Frikadellen mit Bratkartoffeln (Fried Meat Patties with Fried Potatoes and Onions)

Was it good? We really did not care for the flavor of the meat at all. It’s a beef-pork mixture, which isn’t bad … I guess I was just expecting hamburgers and it was a lot more like meatloaf. Also, I hate onions that aren’t really cooked, and I KNEW I should have sauteed these before adding them to the mix, but I didn’t. And thus, I hated them. The potatoes were pretty good.

Did I make any alterations to the recipe? We did not have any marjoram or celery seeds, so we just omitted those. (I say we because this was my worst strep day and mostly Mr. V cooked and I was the sous-chef.) We also found the linked recipe very vague and had to make up a few steps ourselves.

Would I make it again in “real life”? No.

Rouladen, German Beef Rolls

Was it good? I thought the rolls were delicious. Mine were the only ones with pickles, and I felt that the tang went so well with the beef, bacon, and tomato-winey sauce. I’m pretty sure Mr. V hated them. He did not like the unrendered bacon. David liked the meat. He really likes meat.

Did I make any alterations to the recipe? I did not have a bay leaf for the broth. Nor did I have any really good way of keeping mine tightly rolled, but they still turned out fine. Note to self: buy toothpicks.

Would I make it again “in real life”? Only if I were just cooking for me or for my dad’s side of the family (the hearty, German side).

Rotkohl (German Braised Red Cabbage)

Was it good? YES! The sweet-and-sourness of it was simply fantastic. I never make cabbage at home because no one else will eat it, so this was a great treat for me.

Did I make any alterations to the recipe? I cut it in fourth. I didn’t use the apple because I don’t like cooked apples, and I didn’t use the cornstarch thickener.

Would I make it again “in real life”? For me or to take to an event or potluck, YES. Maybe just as a good lunch during the school year with a piece of pork. It’s not too difficult.

I did end up with, well, 3/4 of a head of cabbage left over. So I consulted my Facebook page and decided to try my hand at lacto-fermenting it. Ingredients: cabbage, apple, salt. Let sit for 3 days. We’ll see how that turns out!

I also made Gechnetzeltes, which is a pork saute with mushrooms in a creamy white wine sauce. As my fever was high and I had to go lay down and let my mom finish it, I did not take any pictures! But I did eat a little and it was delicious. I do think I would make it again, although probably leave out the mushrooms to better suit my husband and daughter.

So, in conclusion: I really like German food. My husband does not. My baby likes meat. My daughter likes nothing that is not macaroni and cheese. (OK, that’s not true, but she did not like most of these meals.)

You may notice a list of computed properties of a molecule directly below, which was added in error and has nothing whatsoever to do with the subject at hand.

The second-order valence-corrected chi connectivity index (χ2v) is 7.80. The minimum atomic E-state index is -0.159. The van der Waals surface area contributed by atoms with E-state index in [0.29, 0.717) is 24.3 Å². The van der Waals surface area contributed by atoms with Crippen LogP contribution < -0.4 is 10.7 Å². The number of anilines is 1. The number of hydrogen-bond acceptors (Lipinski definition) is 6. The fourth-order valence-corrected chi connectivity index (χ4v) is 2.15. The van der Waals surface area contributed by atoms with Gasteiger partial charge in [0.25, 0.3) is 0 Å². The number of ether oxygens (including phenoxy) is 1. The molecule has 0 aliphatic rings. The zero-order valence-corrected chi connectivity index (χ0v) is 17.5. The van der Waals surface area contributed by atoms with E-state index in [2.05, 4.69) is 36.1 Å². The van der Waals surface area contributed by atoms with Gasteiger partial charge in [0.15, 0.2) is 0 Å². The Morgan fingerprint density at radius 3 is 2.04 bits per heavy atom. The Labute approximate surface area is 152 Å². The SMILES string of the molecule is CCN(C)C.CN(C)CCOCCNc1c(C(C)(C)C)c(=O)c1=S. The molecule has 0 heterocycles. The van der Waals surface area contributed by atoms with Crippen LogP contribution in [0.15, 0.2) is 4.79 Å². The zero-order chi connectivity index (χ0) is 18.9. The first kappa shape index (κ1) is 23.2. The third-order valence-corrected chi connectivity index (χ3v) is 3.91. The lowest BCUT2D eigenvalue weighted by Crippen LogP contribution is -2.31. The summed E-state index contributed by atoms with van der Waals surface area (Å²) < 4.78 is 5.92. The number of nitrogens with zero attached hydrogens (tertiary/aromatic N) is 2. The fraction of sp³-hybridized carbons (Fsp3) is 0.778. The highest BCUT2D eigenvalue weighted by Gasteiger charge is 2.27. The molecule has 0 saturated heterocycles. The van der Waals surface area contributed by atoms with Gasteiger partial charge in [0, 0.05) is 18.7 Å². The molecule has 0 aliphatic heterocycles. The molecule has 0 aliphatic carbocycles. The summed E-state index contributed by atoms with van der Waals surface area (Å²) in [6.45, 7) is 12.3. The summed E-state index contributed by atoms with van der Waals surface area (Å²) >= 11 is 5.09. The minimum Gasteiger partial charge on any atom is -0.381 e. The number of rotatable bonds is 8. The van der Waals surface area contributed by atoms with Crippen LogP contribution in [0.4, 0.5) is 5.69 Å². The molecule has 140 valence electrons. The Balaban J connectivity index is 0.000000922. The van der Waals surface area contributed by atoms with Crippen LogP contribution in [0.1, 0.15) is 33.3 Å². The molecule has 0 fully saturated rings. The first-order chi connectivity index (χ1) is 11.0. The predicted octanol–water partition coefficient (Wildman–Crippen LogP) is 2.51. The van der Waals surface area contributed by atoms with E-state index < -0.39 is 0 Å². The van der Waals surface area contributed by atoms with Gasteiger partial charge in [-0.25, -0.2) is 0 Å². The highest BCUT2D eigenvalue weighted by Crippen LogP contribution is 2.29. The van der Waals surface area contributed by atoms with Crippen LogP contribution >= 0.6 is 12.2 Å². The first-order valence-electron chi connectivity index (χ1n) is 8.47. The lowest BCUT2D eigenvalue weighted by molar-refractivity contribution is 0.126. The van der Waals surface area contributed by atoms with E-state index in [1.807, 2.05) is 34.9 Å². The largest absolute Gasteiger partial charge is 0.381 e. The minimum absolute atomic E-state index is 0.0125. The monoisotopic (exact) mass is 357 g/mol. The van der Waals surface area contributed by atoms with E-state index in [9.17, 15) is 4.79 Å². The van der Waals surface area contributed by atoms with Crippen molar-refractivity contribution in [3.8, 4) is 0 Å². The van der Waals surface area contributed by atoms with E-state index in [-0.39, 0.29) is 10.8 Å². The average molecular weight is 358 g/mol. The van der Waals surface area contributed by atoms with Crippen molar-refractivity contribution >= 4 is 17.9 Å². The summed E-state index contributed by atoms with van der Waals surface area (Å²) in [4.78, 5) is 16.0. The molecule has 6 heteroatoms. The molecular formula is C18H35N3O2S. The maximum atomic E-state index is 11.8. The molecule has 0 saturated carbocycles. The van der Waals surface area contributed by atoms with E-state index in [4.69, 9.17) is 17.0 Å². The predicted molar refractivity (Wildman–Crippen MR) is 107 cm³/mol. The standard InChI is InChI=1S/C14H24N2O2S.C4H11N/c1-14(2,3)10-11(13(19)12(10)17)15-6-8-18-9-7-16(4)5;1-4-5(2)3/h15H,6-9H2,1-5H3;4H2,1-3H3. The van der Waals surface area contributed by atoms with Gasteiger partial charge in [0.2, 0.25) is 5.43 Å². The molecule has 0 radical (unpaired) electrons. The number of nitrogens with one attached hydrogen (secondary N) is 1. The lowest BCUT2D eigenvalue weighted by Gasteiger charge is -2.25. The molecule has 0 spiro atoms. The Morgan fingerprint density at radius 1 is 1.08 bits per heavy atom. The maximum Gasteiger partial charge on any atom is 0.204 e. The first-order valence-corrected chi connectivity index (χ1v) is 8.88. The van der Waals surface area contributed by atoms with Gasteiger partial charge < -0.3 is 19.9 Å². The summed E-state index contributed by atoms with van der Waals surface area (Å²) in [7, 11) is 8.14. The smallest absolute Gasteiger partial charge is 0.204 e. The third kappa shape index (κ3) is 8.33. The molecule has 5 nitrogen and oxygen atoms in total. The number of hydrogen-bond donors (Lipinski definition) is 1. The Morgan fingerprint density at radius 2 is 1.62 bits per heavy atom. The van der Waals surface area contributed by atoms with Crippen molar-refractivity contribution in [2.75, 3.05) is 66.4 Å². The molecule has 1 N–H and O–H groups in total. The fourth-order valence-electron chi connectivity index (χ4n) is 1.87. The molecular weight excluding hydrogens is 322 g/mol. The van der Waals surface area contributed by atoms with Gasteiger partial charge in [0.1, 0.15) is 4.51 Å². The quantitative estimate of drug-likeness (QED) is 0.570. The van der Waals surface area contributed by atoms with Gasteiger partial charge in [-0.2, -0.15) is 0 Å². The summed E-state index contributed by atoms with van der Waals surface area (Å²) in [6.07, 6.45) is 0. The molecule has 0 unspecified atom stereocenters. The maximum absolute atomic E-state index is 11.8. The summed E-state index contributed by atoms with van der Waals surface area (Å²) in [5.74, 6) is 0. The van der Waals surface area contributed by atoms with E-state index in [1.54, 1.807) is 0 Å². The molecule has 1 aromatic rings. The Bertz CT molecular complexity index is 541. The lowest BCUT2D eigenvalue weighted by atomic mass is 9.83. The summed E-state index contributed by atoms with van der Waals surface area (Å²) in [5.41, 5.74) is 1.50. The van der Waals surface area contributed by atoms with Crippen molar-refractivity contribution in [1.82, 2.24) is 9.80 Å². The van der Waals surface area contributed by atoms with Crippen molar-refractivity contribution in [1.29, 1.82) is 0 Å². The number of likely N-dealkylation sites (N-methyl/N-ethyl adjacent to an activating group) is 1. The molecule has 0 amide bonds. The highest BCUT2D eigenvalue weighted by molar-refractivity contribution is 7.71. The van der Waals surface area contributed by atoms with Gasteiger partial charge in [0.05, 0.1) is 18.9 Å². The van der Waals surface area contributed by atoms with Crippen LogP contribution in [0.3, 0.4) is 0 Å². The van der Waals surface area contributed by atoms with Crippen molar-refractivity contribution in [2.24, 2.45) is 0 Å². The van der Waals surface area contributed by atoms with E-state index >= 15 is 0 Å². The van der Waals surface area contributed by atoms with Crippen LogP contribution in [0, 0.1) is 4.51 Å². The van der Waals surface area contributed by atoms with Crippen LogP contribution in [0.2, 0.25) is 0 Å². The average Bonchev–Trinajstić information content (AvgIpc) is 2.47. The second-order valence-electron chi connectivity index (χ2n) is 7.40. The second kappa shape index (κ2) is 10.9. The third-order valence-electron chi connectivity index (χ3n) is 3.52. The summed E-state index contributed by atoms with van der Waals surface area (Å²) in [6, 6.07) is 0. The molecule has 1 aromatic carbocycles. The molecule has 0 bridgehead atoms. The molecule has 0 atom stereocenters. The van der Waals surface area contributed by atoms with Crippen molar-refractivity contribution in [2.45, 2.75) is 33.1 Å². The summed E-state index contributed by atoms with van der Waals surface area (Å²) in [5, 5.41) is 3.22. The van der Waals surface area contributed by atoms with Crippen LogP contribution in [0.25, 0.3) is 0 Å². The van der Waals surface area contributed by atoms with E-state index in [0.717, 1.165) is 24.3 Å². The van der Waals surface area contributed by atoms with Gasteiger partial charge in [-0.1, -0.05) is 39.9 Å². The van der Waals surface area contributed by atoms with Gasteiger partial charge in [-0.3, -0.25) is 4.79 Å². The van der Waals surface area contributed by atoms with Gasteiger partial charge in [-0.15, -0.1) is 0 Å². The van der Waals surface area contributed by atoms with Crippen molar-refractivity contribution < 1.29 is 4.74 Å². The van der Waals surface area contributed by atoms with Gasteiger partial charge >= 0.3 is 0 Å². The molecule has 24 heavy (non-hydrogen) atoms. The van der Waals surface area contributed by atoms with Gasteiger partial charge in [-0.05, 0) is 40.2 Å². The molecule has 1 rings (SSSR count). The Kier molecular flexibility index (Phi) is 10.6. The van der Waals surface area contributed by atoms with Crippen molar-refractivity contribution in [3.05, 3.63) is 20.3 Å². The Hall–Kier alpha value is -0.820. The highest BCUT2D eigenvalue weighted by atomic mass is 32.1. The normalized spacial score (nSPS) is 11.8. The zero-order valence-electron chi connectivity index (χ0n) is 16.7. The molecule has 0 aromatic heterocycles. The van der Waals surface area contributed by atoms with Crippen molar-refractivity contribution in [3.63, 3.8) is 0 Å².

I enjoyed cooking the new recipes, when I wasn’t burning with fever. And I liked the simplicity of ingredients. I can see how cooking from one region – what we would probably think boring – is so much more cost-effective than the way we cook, from a culinary spectrum.

Thanks for dealing with me during this short journey!

Worth the Living

This post may contain affiliate links. Please see my Disclosure statement for more details.

On Sunday, Easter Sunday, we sang “Because He Lives.” And the line I can’t delete from my brain is, “Life is worth the living just because He lives.”

Why wasn’t it enough?

For one of our friends, the kindest person I’ve met, the one whom every girl was ready to marry just weeks into the freshman year of college … why wasn’t it enough anymore?

Zest for life shadowed by depression and circumstances. How could someone who loved life and others so much become so isolated? So desperate that life simply wasn’t worth the living anymore?

I don’t know.

I do know the scary edge of depression and the feelings of solitude. I know Paxil and Zoloft and they have been my friends. I know the desire to hide under my covers and sleep it all away. I know screaming and crying and wanting but not wanting to be alone. I know the what-if moments.

It’s hell to find out someone you love but haven’t talked to in years has taken their own life. To wonder what could have made it that bad and not know, have no inkling. To think, if I had called, if I had commented, if I had known …

It’s not about me and it’s too late for thinking. Only time for sorrow and flowers and tears for a ripped-apart family.

Maybe it’s not too late for one of your friends, though. Call somebody you love and say hi. It’s better to risk embarrassment at how long it’s been then to look back and have to wonder.

In loving memory of Michael James Clements, 1981-2012.